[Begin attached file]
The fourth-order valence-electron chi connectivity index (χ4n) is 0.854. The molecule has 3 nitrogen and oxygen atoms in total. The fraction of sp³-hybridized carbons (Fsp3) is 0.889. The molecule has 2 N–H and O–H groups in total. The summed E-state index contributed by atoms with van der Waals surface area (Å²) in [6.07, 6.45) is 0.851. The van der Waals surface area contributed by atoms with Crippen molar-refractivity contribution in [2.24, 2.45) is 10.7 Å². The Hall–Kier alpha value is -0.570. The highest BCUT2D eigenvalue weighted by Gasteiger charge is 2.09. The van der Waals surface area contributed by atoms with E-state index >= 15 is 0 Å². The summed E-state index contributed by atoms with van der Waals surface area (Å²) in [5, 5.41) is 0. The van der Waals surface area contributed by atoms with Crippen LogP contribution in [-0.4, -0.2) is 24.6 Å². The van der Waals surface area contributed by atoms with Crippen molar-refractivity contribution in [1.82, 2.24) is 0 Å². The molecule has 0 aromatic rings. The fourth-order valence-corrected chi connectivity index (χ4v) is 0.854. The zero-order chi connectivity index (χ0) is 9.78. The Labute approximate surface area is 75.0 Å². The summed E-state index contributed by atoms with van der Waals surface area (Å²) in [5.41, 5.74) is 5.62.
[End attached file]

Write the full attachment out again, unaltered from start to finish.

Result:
The fourth-order valence-electron chi connectivity index (χ4n) is 0.854. The molecule has 3 nitrogen and oxygen atoms in total. The fraction of sp³-hybridized carbons (Fsp3) is 0.889. The molecule has 2 N–H and O–H groups in total. The summed E-state index contributed by atoms with van der Waals surface area (Å²) in [6.07, 6.45) is 0.851. The van der Waals surface area contributed by atoms with Crippen molar-refractivity contribution in [2.24, 2.45) is 10.7 Å². The Hall–Kier alpha value is -0.570. The highest BCUT2D eigenvalue weighted by Gasteiger charge is 2.09. The van der Waals surface area contributed by atoms with E-state index >= 15 is 0 Å². The summed E-state index contributed by atoms with van der Waals surface area (Å²) in [5, 5.41) is 0. The van der Waals surface area contributed by atoms with Crippen LogP contribution in [-0.4, -0.2) is 24.6 Å². The van der Waals surface area contributed by atoms with Crippen molar-refractivity contribution in [1.82, 2.24) is 0 Å². The molecule has 0 aromatic rings. The fourth-order valence-corrected chi connectivity index (χ4v) is 0.854. The zero-order chi connectivity index (χ0) is 9.78. The Labute approximate surface area is 75.0 Å². The summed E-state index contributed by atoms with van der Waals surface area (Å²) in [5.41, 5.74) is 5.62.